For example, that mother who worked at the chain store:
“(She) ended up losing her job, because her kids got chicken pox,” Hickman said. “And so she was out of work. No one to take the kids. Daycare wouldn’t take them so she could go to work. So she lost her job and then she lost daycare, so (she was) starting all over again.”
Making ends meet
Sarah and her neighbor friend leave the soup kitchen and pack into Sarah’s big burgundy van. The gas gauge is on empty.
Sarah has run out of gas four times in the last two weeks. But she has a plan this time. She has trash bags full of aluminum cans. We turn into the local scrap metal center. Sarah said that selling cans is always a back-up when people need extra money. She added that her other back-up is garage sales. Sarah said she “had four yard sales and made like $1200 this summer.”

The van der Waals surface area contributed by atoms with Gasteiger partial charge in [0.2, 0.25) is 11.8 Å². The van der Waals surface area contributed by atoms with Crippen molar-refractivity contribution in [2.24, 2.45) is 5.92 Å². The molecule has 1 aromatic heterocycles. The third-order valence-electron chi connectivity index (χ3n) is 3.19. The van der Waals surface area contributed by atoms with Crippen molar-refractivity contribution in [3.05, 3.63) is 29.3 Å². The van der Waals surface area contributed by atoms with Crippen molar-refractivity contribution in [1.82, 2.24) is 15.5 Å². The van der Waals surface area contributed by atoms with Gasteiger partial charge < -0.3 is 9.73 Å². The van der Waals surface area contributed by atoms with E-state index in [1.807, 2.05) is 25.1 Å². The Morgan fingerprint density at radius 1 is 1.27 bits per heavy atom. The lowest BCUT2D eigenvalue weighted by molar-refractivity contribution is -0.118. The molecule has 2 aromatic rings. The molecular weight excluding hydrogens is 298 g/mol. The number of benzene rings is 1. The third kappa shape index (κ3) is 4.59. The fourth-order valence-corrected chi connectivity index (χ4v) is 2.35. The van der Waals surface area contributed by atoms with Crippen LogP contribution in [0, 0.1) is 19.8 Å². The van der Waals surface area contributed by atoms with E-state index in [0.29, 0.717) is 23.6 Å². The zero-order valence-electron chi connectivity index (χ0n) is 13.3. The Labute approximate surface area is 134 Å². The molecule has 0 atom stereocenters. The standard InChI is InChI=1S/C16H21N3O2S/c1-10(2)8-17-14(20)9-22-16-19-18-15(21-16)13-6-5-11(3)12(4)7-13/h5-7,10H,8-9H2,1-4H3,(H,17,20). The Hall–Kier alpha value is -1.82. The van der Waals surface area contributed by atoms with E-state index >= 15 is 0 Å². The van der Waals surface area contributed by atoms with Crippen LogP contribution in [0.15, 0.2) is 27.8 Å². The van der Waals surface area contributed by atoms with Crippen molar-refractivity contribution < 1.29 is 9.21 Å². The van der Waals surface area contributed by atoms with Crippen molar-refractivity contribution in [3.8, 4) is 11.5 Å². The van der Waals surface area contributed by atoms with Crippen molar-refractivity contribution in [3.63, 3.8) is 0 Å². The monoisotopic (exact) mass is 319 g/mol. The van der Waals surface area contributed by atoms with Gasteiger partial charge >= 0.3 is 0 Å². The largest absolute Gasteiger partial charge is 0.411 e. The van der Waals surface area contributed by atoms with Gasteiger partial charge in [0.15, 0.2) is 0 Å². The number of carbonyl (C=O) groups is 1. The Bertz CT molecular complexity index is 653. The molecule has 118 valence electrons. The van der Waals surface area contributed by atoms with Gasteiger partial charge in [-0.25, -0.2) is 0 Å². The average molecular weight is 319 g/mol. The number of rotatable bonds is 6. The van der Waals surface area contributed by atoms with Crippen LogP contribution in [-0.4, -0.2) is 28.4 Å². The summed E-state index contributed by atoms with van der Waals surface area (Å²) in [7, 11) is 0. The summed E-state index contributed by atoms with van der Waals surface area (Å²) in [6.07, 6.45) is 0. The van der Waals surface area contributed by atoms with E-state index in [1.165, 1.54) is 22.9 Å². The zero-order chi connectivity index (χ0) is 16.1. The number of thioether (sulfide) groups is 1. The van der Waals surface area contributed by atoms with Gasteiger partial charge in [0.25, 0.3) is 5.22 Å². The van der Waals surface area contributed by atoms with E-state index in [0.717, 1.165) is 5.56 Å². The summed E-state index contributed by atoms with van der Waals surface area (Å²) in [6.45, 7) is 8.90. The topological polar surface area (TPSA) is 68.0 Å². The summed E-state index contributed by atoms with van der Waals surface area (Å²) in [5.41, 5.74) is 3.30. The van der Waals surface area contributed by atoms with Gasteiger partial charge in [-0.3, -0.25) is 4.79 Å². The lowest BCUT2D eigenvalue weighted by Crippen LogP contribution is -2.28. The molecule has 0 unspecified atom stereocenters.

Sarah loads the cans into a big machine that weighs them. She gets $7. She shrugs. At least it’s enough for that day’s gas.
In a small town, having a car is essential for getting to work. But sometimes it’s a huge liability, too.
“If I got into an accident, I’d be in trouble,” Sarah said. “I lost my license once for three months for driving without insurance. I’ve only had insurance once. I had to take the Girl Scout troop somewhere once so I go insurance for that month and that was it.”
After Sarah has run her errands she goes back home. Her day isn’t done yet. She still has forms to fill out and calls to make. She is three days late on filling out a form for Medicaid. Her daughter has expensive medication for a range of mental health issues.
Sarah said managing her benefits is like another full time job. And the consequences if she doesn’t get the benefits are big. It hurts her children. And they already have the deck stacked against them.